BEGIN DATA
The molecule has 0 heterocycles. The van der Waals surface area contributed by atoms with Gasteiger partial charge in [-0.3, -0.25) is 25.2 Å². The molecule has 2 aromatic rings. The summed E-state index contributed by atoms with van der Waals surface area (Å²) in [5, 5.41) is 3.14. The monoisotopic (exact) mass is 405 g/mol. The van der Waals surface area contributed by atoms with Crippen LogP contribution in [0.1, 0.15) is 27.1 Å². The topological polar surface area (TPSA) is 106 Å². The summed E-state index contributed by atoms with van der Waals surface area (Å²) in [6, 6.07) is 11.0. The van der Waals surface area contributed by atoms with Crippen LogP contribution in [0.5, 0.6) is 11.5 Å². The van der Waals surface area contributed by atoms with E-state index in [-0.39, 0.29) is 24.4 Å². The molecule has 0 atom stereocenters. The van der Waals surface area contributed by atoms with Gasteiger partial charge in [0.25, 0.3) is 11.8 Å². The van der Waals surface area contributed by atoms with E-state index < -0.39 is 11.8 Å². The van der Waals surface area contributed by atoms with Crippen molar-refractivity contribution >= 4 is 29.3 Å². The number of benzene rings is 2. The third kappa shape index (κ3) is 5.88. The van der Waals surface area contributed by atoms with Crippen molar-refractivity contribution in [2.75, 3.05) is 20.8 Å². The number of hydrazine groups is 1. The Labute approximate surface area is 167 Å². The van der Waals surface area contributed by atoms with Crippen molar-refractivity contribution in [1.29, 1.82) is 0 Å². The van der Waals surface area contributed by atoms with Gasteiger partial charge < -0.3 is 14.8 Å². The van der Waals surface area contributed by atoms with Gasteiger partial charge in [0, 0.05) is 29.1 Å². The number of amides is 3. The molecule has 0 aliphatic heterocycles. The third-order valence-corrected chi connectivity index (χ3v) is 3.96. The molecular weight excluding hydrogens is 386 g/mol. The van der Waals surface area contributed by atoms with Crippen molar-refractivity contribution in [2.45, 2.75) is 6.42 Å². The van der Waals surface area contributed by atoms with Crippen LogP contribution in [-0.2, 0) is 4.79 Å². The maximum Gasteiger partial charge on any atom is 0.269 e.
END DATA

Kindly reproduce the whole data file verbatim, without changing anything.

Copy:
The molecule has 0 heterocycles. The van der Waals surface area contributed by atoms with Gasteiger partial charge in [-0.3, -0.25) is 25.2 Å². The molecule has 2 aromatic rings. The summed E-state index contributed by atoms with van der Waals surface area (Å²) in [5, 5.41) is 3.14. The monoisotopic (exact) mass is 405 g/mol. The van der Waals surface area contributed by atoms with Crippen LogP contribution in [0.1, 0.15) is 27.1 Å². The topological polar surface area (TPSA) is 106 Å². The summed E-state index contributed by atoms with van der Waals surface area (Å²) in [6, 6.07) is 11.0. The van der Waals surface area contributed by atoms with Crippen LogP contribution in [0.5, 0.6) is 11.5 Å². The van der Waals surface area contributed by atoms with E-state index in [-0.39, 0.29) is 24.4 Å². The molecule has 0 atom stereocenters. The van der Waals surface area contributed by atoms with Gasteiger partial charge in [0.25, 0.3) is 11.8 Å². The van der Waals surface area contributed by atoms with E-state index < -0.39 is 11.8 Å². The van der Waals surface area contributed by atoms with Crippen molar-refractivity contribution >= 4 is 29.3 Å². The number of benzene rings is 2. The third kappa shape index (κ3) is 5.88. The van der Waals surface area contributed by atoms with Crippen molar-refractivity contribution in [2.75, 3.05) is 20.8 Å². The number of hydrazine groups is 1. The Labute approximate surface area is 167 Å². The van der Waals surface area contributed by atoms with Crippen molar-refractivity contribution in [1.29, 1.82) is 0 Å². The van der Waals surface area contributed by atoms with Gasteiger partial charge < -0.3 is 14.8 Å². The van der Waals surface area contributed by atoms with Gasteiger partial charge in [0, 0.05) is 29.1 Å². The number of amides is 3. The molecule has 0 aliphatic heterocycles. The third-order valence-corrected chi connectivity index (χ3v) is 3.96. The molecular weight excluding hydrogens is 386 g/mol. The van der Waals surface area contributed by atoms with Crippen molar-refractivity contribution in [2.45, 2.75) is 6.42 Å². The van der Waals surface area contributed by atoms with Crippen LogP contribution in [-0.2, 0) is 4.79 Å². The maximum Gasteiger partial charge on any atom is 0.269 e.